With beloved family I came to a new country. I worked hard, determined to create a better life for myself and my loved ones. Today, I see my experience reflected in the lives of so many aspiring Americans strengthening this country through the work of their hands and the love of their families. On this Shavuot, please stand with me in recognition of the dreams of so many.
We are all Ruth.
I am Naomi.
I fled tragedy in one country to come to another filled with promise…only to be rejected—my dreams dashed against unthinkable challenges. Today, I see my experience reflected in the lives of so many aspiring Americans facing the fear of deportation, a promising future turned bitter. On this Shavuot, please stand with me as we turn dreams sweet once again.
We are all Naomi.
I am Boaz.
I recognized those toiling in dark shadows in the corners of the field. I used my power to bring light to lives burdened by daunting trials. Today, I would like to see my experience reflected in the lives of many more American working to change current policies that keep bright futures dim. On this Shavuot, please stand with me to welcome those toiling in the corners of this country.
We are all Boaz.
On this Shavuot, we stand with Boaz, Naomi, and Ruth. (liturgy extracted from the Rabbis Organizing Rabbis Initiative of The RAC).
This past Sunday was claimed by many churches around the country ‘Pulpit Freedom Sunday’. It’s the day that the pastors of these churches have chosen to speak not just of the issues that are important to us all, where religious traditions and values may offer some guidance or wisdom, but to speak directly about the candidate that they are supporting.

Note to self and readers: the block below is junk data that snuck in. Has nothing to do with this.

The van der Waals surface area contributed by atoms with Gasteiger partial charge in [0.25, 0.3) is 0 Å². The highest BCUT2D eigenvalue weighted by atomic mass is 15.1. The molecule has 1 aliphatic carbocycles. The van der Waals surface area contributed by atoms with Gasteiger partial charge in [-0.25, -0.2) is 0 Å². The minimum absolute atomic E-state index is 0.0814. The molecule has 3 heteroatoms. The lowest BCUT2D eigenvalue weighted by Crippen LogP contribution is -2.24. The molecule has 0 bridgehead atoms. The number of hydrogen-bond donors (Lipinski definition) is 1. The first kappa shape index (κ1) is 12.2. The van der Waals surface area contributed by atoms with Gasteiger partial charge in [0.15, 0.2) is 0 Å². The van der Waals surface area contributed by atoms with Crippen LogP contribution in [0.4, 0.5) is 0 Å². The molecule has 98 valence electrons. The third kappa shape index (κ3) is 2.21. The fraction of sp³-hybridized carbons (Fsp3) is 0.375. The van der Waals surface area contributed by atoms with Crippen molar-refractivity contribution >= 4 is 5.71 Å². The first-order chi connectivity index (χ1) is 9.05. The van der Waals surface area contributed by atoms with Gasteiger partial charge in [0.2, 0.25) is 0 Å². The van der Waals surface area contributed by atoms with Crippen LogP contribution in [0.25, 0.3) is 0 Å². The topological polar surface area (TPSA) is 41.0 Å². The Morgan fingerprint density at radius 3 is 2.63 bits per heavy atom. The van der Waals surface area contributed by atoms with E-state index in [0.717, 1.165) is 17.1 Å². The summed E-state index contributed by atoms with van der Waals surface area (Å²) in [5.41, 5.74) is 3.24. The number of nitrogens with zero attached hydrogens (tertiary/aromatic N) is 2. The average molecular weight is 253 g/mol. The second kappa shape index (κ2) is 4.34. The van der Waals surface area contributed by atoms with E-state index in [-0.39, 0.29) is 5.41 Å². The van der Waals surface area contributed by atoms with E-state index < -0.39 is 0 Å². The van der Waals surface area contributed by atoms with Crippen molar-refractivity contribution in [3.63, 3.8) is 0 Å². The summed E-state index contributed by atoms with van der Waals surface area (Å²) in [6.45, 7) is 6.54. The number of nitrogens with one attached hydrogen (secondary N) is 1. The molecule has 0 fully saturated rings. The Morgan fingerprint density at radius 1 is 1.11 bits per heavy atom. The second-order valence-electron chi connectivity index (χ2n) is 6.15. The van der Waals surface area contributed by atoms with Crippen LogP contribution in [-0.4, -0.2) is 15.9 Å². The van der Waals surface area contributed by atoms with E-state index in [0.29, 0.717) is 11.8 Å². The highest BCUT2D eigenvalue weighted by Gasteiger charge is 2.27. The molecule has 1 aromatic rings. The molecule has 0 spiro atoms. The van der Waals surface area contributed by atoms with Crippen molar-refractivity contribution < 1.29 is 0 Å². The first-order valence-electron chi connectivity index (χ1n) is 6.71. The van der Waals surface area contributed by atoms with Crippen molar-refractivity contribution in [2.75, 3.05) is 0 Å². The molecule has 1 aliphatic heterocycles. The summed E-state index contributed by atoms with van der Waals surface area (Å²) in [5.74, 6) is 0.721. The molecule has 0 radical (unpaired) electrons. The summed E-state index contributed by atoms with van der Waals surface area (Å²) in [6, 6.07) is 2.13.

Wait! What about separation of church and state? You may well ask. What about the IRS and preserving their 501 c3 status, which does not permit the endorsement or political candidates by such organizations?
Well, it appears that this group of church leaders are intentionally thumbing their nose at the IRS. They are making the claim that they have a 1st amendment right to speak freely from the pulpit on any matter. It also appears to be the case, according to a report on PBS’ ‘Religion and Ethics Weekly’ a couple of weeks back, that the department that might pay attention to such breaches and the regional directors who might respond do not currently exist, so it is most likely that pastors who choose to speak out from the pulpit this Sunday will face no consequences for doing so.
Now, its interesting to note the somewhat non-inclusive nature of this ‘Pulpit Freedom Sunday’. There are no synagogues or mosques identifying with this movement. Although it has certainly sparked some conversation among rabbis, and I suspect that I’m not the only rabbi who spoke on this issue last Shabbat.
And it does appear that there are considerable numbers of religious leaders who are comfortable parsing the difference between their 1st amendment rights as individuals versus their organization’s limitations based on their tax-exempt status. So, for example, while it would be wrong for a synagogue board to vote and endorse, on behalf of the congregation, a political candidate, should or could a rabbi who works for that congregation publicly do so as an individual in their own right?
Over 600 rabbis, from across the Jewish denominations, have signed their names – as individuals – to ‘Rabbis for Obama’. There is no equivalent website with names listed for Romney, although a rabbi has sought to create such a group and can be contacted online too.
I will tell you now, my name is not on that list. And, while I see that many of my colleagues who I deeply respect as rabbis, have chosen to add themselves to the list, I am not at all comfortable with it. I see little difference between adding one’s name to a publicly available list of this kind, and endorsing a candidate from the pulpit. And, while I am no constitutional scholar, and am willing to accept the possibility that individual religious leaders may have a constitutional right to something, that doesn’t mean that, as responsible religious leaders and teachers, we should necessarily exercise that right. Continue reading